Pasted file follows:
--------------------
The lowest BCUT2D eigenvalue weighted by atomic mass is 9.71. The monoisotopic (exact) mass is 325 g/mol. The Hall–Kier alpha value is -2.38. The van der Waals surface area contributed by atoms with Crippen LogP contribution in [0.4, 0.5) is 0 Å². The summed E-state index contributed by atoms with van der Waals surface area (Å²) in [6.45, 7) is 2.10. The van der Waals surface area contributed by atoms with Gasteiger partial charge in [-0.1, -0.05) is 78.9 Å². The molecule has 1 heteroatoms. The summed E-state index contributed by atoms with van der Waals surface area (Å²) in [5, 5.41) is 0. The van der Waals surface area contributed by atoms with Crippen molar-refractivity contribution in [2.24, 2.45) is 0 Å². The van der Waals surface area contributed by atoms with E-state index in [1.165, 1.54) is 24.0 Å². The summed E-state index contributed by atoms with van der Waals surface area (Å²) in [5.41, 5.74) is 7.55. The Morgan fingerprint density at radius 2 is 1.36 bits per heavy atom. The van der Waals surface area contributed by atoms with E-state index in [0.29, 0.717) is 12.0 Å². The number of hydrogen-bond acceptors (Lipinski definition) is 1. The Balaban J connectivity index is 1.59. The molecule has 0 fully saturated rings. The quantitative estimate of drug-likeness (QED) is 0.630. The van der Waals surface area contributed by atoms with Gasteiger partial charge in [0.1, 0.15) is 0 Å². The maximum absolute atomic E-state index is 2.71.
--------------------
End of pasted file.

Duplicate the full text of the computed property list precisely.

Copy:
The lowest BCUT2D eigenvalue weighted by atomic mass is 9.71. The monoisotopic (exact) mass is 325 g/mol. The Hall–Kier alpha value is -2.38. The van der Waals surface area contributed by atoms with Crippen LogP contribution in [0.4, 0.5) is 0 Å². The summed E-state index contributed by atoms with van der Waals surface area (Å²) in [6.45, 7) is 2.10. The van der Waals surface area contributed by atoms with Gasteiger partial charge in [-0.1, -0.05) is 78.9 Å². The molecule has 1 heteroatoms. The summed E-state index contributed by atoms with van der Waals surface area (Å²) in [5, 5.41) is 0. The van der Waals surface area contributed by atoms with Crippen molar-refractivity contribution in [2.24, 2.45) is 0 Å². The van der Waals surface area contributed by atoms with E-state index in [1.165, 1.54) is 24.0 Å². The summed E-state index contributed by atoms with van der Waals surface area (Å²) in [5.41, 5.74) is 7.55. The Morgan fingerprint density at radius 2 is 1.36 bits per heavy atom. The van der Waals surface area contributed by atoms with E-state index in [0.29, 0.717) is 12.0 Å². The number of hydrogen-bond acceptors (Lipinski definition) is 1. The Balaban J connectivity index is 1.59. The molecule has 0 fully saturated rings. The quantitative estimate of drug-likeness (QED) is 0.630. The van der Waals surface area contributed by atoms with Gasteiger partial charge in [0.1, 0.15) is 0 Å². The maximum absolute atomic E-state index is 2.71.